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Meet Ethan Pilch & Josh Wiener of Rich Uncle Records in Marina Del Rey & Venice

Today we’d like to introduce you to Ethan Pilch & Josh Wiener.

Rich Uncle Records is full service commercial recording and production studio. It is nestled in the up and coming arts/loft district in Marina Del Rey. The original studio space was built 3 years ago by Ethan Pilch in association with his Pearls & Lazer band mate Josh Wiener. The two producers have worked with a number of bands/artists in various aspects of the music industry including booking for concert venues and festivals (Whiskey A Go Go, TriP, Mrs. Fish & Live Oak Heritage Festival) as well as selling/restoring/servicing vintage musical instruments for bands such as TV on the Radio, Arctic Monkey’s and Elton John’s touring band.

The name Rich Uncle Records comes from back in their college days when the two played in another band. They rehearsed in the basement of their drummer’s uncle’s Pasadena mansion.

Has it been a smooth road?
Before building their studio, Pearls and Lazer (Pilch and Wiener) were recording out of garages, rehearsal studios and other professional spaces. After achieving sub-par results from their recordings, it was a natural progression to invest in their own space and build out a professional studio.

The initial investment was rather large. However, over time with the help of their musical releases along with their other roles in the industry many started to take note.

So, let’s switch gears a bit and go into the Rich Uncle Records story. Tell us more about the business.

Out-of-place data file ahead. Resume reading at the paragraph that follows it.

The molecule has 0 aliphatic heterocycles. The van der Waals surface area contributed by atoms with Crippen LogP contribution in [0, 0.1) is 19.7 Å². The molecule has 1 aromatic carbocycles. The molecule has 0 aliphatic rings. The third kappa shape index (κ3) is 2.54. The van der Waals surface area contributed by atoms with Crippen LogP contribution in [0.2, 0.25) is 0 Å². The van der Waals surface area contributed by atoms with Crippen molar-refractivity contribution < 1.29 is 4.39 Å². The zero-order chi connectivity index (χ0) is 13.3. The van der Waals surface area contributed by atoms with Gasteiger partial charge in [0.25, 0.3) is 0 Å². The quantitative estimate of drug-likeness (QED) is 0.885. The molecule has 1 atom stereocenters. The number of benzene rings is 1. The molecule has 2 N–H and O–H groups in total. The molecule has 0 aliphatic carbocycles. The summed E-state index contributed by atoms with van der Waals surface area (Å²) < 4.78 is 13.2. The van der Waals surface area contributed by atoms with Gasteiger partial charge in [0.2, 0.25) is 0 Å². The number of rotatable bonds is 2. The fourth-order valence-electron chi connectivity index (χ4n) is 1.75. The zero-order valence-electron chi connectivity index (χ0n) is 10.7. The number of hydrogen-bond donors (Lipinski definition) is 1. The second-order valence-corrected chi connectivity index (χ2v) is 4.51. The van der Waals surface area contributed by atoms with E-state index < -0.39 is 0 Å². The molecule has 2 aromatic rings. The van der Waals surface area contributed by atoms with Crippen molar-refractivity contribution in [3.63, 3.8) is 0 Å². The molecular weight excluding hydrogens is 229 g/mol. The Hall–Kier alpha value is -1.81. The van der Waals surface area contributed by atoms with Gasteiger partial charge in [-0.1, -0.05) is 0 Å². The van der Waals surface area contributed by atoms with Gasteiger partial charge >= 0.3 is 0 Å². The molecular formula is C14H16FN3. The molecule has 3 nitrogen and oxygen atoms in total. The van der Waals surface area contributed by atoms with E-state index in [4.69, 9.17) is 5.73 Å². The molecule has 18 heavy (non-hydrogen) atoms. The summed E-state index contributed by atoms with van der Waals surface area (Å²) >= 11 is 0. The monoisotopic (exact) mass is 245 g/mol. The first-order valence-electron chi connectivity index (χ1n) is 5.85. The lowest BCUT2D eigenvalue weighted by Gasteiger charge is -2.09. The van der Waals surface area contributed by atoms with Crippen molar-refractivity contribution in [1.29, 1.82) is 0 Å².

The studio prides itself in being analog. We record on to an 8-track analog tape machine using our 70’s Neve pre-amps. The process of analog recording is different in that space and tracks are limited as opposed to digital recording where you can do infinite number of tracks and edit things to the T. Analog recording requires musicians to come to the table and perform at the highest level.

How do you think the industry will change over the next decade?
The gap between DIY recording and professional recording has significantly narrowed. Computers and software programs are so powerful that they themselves are considered instruments. However, there is something to be said about keeping vintage/analog alive and teaching generations to come where music came from and how recording began. If quality is something musicians care about then they should know the difference between analog and digital.

In the future, I imagine analog will become more and more obsolete as servicing these machines is expensive as are parts/tape. However, there are certain genres of music where it will still remain such as funk, soul and blues. These are the genres we mainly record and target bands in


  • Day rate $350
  • Half day $200
  • Multi day rate $325

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